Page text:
Investing in an IPO involves risks, but Fiverr (NYSE:FVRR), which made its market debut in June, is proving to be worth it.

The company provides a software platform where companies can contract with independent workers for freelance jobs called gigs. It reported another successful quarter in November after posting year-over-year revenue growth of 42%. This performance followed equally impressive second-quarter revenue growth of 41%. 

Yet the stock's performance has not been as impressive. After climbing to a high of over $40 per share soon after its IPO, shares have steadily shed their gains and currently hover near the initial offering price of $21 as of this writing. Is now a good time to invest in Fiverr? Let's look at why it makes sense to take the plunge.

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Image source: Getty Images.

What powers its revenue growth 

Fiverr only has two public earnings reports under its belt, but the company's consecutive quarters of revenue growth are no fluke. It generated $75.5 million of revenue in 2018, up 45% from the prior year, showing the company's consistent double-digit growth trend that has continued this year.  

Fiverr earns its revenue by charging fees for each gig. Consequently, its third-quarter growth was fueled by its significant base of 2.3 million buyers spending more per gig, up 15% year over year, and a 16% increase in buyers actively using the platform, including the expansion of its business into the German market. Fiverr's presence in Germany is just getting started, and management is looking to expand into other German-speaking markets.  

Fiverr implemented initiatives to drive up the amount spent per gig, and these efforts have been paying off. For instance, its algorithms that recommend repeat buys and cross-category purchases were improved, and in July, it launched Fiverr Studios, platform capabilities that help freelancers come together to collaborate on a project. Gigs performed by a Fiverr Studios team cost seven times more than standard gigs.  

Growth over profit 

As is often the case with young companies growing at this pace, Fiverr is still not profitable. Management is unsurprisingly prioritizing growth over the bottom line. Given its spending on the German market as well as the development of new capabilities such as Fiverr Studios, these investments make sense and are delivering results for the company.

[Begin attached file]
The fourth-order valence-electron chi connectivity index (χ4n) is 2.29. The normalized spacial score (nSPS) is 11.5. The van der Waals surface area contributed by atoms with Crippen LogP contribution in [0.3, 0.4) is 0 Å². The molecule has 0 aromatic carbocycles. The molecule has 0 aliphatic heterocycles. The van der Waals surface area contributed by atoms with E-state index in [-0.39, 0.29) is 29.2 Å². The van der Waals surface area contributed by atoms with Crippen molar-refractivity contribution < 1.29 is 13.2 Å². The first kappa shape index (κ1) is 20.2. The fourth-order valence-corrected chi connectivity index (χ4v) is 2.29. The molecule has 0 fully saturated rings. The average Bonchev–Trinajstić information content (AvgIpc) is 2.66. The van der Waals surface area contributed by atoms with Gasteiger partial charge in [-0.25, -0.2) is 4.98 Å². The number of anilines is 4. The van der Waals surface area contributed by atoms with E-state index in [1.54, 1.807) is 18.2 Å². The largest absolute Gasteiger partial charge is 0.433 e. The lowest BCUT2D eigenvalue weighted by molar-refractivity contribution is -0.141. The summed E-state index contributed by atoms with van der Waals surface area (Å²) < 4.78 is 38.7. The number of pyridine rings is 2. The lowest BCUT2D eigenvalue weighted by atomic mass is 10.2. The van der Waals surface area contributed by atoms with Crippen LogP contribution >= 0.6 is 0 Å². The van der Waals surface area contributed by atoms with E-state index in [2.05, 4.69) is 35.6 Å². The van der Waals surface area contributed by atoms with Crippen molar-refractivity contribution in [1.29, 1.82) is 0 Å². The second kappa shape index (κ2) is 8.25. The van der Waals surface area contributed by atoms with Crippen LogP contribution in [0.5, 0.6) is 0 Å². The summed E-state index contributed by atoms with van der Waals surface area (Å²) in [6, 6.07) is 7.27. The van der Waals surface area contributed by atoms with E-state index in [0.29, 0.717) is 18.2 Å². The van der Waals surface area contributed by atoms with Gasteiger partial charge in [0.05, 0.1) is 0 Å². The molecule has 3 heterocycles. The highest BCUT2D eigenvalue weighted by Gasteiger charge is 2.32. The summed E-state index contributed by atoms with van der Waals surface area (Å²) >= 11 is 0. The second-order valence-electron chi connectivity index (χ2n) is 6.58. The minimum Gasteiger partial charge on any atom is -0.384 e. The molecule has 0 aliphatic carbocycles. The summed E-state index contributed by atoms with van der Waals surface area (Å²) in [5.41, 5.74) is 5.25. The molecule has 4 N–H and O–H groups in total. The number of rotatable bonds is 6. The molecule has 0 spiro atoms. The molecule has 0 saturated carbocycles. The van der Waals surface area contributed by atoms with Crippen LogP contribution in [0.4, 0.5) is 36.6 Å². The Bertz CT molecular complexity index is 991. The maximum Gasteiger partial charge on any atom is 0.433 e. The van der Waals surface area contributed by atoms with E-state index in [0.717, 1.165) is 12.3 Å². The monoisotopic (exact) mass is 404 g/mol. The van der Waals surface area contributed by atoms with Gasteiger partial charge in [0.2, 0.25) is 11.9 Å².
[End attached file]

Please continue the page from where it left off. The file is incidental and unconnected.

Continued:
In the third quarter, Fiverr exceeded even the high end of its revenue guidance (a range of $25.5 to $26.5 million) by delivering $27.9 million. As a result, Fiverr raised its full-year guidance to between $105.5 million and $106.5 million, which would spell growth of about 40% over 2018.  

Moreover, when comparing the first nine months of this year with the same period in 2018, Fiverr actually managed to cut costs so that its net loss was down to $26.1 million versus $30.2 million last year. This is impressive considering this year includes extra expenses related to the company's IPO as well as its acquisition of ClearVoice, an online marketplace where businesses hire freelancers for marketing-related gigs. In addition, CEO Micha Kaufman reiterated management's commitment to reaching profitability, and progress on the bottom line year to date illustrates the company is on track.

Fiverr is also in a recession-resistant industry. The gig economy actually expanded during the Great Recession. With concerns of another recession on the horizon, when it hits, Fiverr is likely to be less affected than other businesses.

The Foolish finale

Fiverr's keys to success will be the continued growth of its buyer base and the annual spend per buyer. The company plans to continue attracting new buyers through marketing and international expansion. Its ability to increase spend per buyer will come from the growth of Fiverr Studios and initiatives like bundling categories of higher-paying gig work together to create a higher-cost package, which it did for video games, e-commerce, and architecture.  

Factoring in the company's strong track record and its early successes moving upmarket, Fiverr is showing off all the elements of a successful business, and although it will take some time to get there, it's on a steady path to profitability, making now a good time to invest.

This article represents the opinion of the writer, who may disagree with the “official” recommendation position of a Motley Fool premium advisory service. We’re motley! Questioning an investing thesis -- even one of our own -- helps us all think critically about investing and make decisions that help us become smarter, happier, and richer.